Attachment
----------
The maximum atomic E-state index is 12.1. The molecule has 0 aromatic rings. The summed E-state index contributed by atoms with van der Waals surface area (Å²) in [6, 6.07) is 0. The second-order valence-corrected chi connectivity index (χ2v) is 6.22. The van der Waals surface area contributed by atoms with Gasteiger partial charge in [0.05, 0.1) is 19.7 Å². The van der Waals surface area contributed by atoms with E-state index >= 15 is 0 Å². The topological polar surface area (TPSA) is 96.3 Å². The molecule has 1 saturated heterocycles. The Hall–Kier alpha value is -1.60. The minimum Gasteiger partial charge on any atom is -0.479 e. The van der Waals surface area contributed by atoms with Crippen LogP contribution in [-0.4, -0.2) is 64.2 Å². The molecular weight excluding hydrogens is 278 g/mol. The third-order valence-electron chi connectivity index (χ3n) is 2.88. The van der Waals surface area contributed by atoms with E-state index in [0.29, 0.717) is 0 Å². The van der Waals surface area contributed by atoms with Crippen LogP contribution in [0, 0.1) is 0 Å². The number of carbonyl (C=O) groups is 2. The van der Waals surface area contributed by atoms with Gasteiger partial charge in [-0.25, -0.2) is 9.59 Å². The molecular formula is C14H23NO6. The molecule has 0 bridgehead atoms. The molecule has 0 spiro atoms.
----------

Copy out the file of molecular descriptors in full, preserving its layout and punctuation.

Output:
The maximum atomic E-state index is 12.1. The molecule has 0 aromatic rings. The summed E-state index contributed by atoms with van der Waals surface area (Å²) in [6, 6.07) is 0. The second-order valence-corrected chi connectivity index (χ2v) is 6.22. The van der Waals surface area contributed by atoms with Gasteiger partial charge in [0.05, 0.1) is 19.7 Å². The van der Waals surface area contributed by atoms with E-state index >= 15 is 0 Å². The topological polar surface area (TPSA) is 96.3 Å². The molecule has 1 saturated heterocycles. The Hall–Kier alpha value is -1.60. The minimum Gasteiger partial charge on any atom is -0.479 e. The van der Waals surface area contributed by atoms with Crippen LogP contribution in [-0.4, -0.2) is 64.2 Å². The molecular weight excluding hydrogens is 278 g/mol. The third-order valence-electron chi connectivity index (χ3n) is 2.88. The van der Waals surface area contributed by atoms with E-state index in [0.29, 0.717) is 0 Å². The van der Waals surface area contributed by atoms with Crippen LogP contribution in [0, 0.1) is 0 Å². The number of carbonyl (C=O) groups is 2. The van der Waals surface area contributed by atoms with Gasteiger partial charge in [-0.25, -0.2) is 9.59 Å². The molecular formula is C14H23NO6. The molecule has 0 bridgehead atoms. The molecule has 0 spiro atoms.